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If you are like me – you are curious. I often looked at the abbreviation for pennyweight, namely “dwt,” and wondered why it was not “pwt.” To understand this seemingly illogical abbreviation, one must look back through history.

Roman Denarius

The abbreviation “dwt” begins with Roman coinage. The denarius, a Roman silver coin, was used in England until the Romans retreated in 411 A.D. Thus, the “d” in “dwt” is from denarius and the “wt” is for weight. Even after the Romans left England, coins were minted imitating Roman coins. Eventually, the issuance of coins in England improved. For example, a Frankish King called Pepin the Short minted silver pennies that weighed approximately 20 grams and had the same diameterPennyweight. This was the standard for the next 500 years. By the way, the English word “deniers1” was from the Latin “denarius” through the French language.

A silver Roman Denarius depicting the emperor Trajan circa 98 - 118 A.D.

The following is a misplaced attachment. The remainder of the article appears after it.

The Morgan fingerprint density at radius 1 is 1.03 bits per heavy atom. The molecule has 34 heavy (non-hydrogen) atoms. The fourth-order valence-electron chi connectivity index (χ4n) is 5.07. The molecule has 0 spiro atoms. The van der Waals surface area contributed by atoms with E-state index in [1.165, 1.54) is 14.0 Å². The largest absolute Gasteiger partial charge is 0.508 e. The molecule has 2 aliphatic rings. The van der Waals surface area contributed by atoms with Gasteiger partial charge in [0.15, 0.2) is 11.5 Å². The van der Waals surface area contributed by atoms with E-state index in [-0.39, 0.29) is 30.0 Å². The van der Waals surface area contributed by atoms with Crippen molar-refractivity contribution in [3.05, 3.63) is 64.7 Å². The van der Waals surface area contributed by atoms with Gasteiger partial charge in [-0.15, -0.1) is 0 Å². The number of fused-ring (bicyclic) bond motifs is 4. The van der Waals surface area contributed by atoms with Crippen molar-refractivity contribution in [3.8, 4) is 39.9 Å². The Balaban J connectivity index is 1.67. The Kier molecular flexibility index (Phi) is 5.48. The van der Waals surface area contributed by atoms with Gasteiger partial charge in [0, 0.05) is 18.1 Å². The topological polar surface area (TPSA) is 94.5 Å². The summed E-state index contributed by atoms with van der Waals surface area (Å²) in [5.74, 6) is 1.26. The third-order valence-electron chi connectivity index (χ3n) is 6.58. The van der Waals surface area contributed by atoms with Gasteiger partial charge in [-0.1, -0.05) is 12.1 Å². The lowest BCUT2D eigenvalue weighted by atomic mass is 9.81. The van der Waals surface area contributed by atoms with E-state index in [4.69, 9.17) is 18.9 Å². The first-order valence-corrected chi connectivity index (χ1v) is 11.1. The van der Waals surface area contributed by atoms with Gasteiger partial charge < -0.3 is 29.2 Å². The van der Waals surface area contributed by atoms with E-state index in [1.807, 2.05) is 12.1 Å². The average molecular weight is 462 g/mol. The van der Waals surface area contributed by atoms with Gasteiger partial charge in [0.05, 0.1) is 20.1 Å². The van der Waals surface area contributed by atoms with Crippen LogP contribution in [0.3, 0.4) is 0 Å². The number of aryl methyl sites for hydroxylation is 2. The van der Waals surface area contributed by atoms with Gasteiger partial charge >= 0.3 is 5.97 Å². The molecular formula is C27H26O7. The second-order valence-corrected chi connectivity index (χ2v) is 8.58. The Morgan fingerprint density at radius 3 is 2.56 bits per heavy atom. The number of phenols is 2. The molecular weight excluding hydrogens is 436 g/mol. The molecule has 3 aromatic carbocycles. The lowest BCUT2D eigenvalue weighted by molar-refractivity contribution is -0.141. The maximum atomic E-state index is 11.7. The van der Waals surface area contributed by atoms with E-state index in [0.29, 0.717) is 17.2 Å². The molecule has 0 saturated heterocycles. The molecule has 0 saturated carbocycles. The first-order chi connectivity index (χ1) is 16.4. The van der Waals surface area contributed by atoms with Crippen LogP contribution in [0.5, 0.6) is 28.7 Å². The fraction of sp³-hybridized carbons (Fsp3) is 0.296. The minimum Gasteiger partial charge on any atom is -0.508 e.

Some time in the 10th century the English penny’s weight increased to 22.5 grams. You may be wondering how a pennyweight which weighs 24 grams can be derived from a 22.5 gram penny. Some sources claim that original English pennies may have weighed 24 grams but the mint charged a percentage for their profit, called “seignorage.2” That would account for the slight difference in weight if the seignorage was taken directly off the coins.

Pennyweight Weight

In researching the abbreviation "dwt" I discovered that it is, according to all major dictionaries, quite acceptable to use the abbreviation "pwt." I have illustrated here an early American gold weight that is marked with "pwt" that is part of a gold scale made circa 1810.

Early American 5 pennyweight weight circa 1810.

The American cent, also called a penny, does not weigh 24 grams. The older ones, up to 1981 weighed 3.11 grams. The newer ones, made of zinc with copper plating, weigh a mere 2.50 grams. I remember when you could use 10 American pennies to roughly determine what an ounce weighed. This was especially useful whenever you did not have a scale handy. With today's pennies, you will need to heft 12.44 pennies to achieve the same estimate.

1. French denier was a medieval coin (penny).    Back to Text ↑ ↑ ↑
2. The profit made by a government by issuing currency.    Back to Text ↑ ↑ ↑

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